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Failure to Follow New York Requirements for Commissioned Sales Employees Could Be Costly

June 30, 2009

Make sure you know the rules.

The old adage “get it in writing” is critical when it comes to commissioned sales employees. In fact, the New York Labor Law provides that you must have a detailed written agreement that is signed by both the employer and the commissioned sales employee.

How detailed must the written agreement be? At a minimum, the written agreement must include:

  • how all compensation will be earned and payable, including such items as commissions, draws, wages and salaries;
  • how frequently any draws recoverable by the employer will be reconciled; and
  • any other details about the payment of salary, wages, draws and commissions and any all other monetary items payable in the event that either party terminates the employment agreement.

In addition to these requirements, the employer must keep the written signed agreement on file for three years during which time it must be produced for the New York State Department of Labor at any time upon request.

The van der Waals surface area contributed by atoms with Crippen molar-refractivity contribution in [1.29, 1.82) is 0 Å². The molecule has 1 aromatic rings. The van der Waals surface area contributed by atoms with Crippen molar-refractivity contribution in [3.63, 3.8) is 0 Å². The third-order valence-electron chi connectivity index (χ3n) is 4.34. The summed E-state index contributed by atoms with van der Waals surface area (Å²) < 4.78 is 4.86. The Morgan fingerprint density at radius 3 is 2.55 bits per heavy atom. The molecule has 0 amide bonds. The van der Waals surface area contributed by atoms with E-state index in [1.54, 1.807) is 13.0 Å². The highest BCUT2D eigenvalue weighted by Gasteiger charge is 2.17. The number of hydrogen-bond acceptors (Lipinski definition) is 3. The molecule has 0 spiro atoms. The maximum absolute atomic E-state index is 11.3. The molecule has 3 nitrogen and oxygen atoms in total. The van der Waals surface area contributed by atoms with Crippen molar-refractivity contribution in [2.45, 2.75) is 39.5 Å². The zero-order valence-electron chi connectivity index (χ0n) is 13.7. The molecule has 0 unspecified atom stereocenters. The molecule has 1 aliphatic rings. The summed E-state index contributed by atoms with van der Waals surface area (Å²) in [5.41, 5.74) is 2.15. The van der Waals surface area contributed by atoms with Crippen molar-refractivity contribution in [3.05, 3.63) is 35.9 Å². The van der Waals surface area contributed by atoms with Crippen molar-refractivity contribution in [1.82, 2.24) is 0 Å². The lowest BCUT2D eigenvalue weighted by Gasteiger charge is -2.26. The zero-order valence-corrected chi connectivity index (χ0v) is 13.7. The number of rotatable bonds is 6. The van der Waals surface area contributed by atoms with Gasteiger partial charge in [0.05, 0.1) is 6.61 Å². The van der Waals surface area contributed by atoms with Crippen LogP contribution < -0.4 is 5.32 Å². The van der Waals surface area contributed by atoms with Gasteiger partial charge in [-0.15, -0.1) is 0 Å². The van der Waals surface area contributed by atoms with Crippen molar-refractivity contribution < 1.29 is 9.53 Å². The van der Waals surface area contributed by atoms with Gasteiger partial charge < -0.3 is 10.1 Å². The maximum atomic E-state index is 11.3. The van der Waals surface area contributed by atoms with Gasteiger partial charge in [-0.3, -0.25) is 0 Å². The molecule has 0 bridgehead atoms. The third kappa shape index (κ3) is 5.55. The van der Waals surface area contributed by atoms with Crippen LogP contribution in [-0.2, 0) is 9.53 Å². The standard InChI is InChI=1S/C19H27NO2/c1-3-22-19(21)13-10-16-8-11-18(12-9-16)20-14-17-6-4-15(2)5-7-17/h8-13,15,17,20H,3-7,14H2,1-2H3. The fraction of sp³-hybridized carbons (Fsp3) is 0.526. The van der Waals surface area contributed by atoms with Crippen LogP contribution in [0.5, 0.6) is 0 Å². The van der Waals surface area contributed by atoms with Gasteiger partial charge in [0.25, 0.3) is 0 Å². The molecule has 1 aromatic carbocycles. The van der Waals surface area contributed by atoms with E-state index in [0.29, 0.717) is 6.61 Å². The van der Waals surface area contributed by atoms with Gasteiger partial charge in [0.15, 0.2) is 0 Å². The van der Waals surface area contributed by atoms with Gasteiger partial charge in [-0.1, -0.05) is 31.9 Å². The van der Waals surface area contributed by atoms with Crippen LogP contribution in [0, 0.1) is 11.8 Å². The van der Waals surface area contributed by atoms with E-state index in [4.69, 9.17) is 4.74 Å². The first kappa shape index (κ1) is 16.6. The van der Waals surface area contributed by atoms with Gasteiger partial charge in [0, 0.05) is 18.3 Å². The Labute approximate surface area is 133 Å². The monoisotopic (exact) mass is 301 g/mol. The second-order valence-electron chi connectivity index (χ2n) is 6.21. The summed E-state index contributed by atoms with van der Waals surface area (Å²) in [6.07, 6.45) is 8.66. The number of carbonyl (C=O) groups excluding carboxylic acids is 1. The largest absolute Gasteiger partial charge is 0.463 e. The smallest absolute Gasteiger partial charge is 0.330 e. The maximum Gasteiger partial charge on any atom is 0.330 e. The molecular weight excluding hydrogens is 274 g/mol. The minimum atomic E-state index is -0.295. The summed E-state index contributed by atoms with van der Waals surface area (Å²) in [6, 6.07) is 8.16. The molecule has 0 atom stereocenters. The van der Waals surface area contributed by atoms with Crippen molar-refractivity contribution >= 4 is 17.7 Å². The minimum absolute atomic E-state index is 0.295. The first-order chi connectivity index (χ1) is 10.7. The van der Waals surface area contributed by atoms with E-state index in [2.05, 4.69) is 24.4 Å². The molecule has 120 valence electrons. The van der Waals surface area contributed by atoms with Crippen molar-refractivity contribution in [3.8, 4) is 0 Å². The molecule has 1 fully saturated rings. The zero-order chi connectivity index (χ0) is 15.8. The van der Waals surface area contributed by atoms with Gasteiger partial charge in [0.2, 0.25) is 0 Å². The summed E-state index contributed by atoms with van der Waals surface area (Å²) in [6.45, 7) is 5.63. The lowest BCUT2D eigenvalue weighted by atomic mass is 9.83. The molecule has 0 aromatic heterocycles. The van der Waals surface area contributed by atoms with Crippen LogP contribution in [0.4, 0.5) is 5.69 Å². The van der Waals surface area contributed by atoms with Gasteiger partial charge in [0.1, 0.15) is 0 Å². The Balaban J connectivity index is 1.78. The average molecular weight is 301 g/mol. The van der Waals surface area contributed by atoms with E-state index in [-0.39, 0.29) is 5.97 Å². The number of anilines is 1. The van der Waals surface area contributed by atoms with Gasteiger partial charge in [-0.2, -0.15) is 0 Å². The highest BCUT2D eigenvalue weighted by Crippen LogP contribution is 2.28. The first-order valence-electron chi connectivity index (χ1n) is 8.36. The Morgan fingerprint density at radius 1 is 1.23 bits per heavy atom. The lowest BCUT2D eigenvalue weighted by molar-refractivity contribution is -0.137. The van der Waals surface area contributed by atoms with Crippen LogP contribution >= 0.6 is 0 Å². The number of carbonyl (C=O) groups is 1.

So what happens if the employer fails to comply with these requirements?  What are the risks? The commissioned sales employee’s description of the employment terms will be presumed to be accurate! Disputes arise all the time, particularly if each party’s understanding of the deal is different because they failed to put it in a detailed writing. This is the very reason to “get it in writing.”

While this all sounds relatively simple, it is the proper drafting of the written agreement that will ensure compliance with the law. It is beneficial to work with legal counsel to avoid the risks that may await you down the road. If you have any questions, contact attorney Lisa Stidham at HoganWillig at 716-636-7600.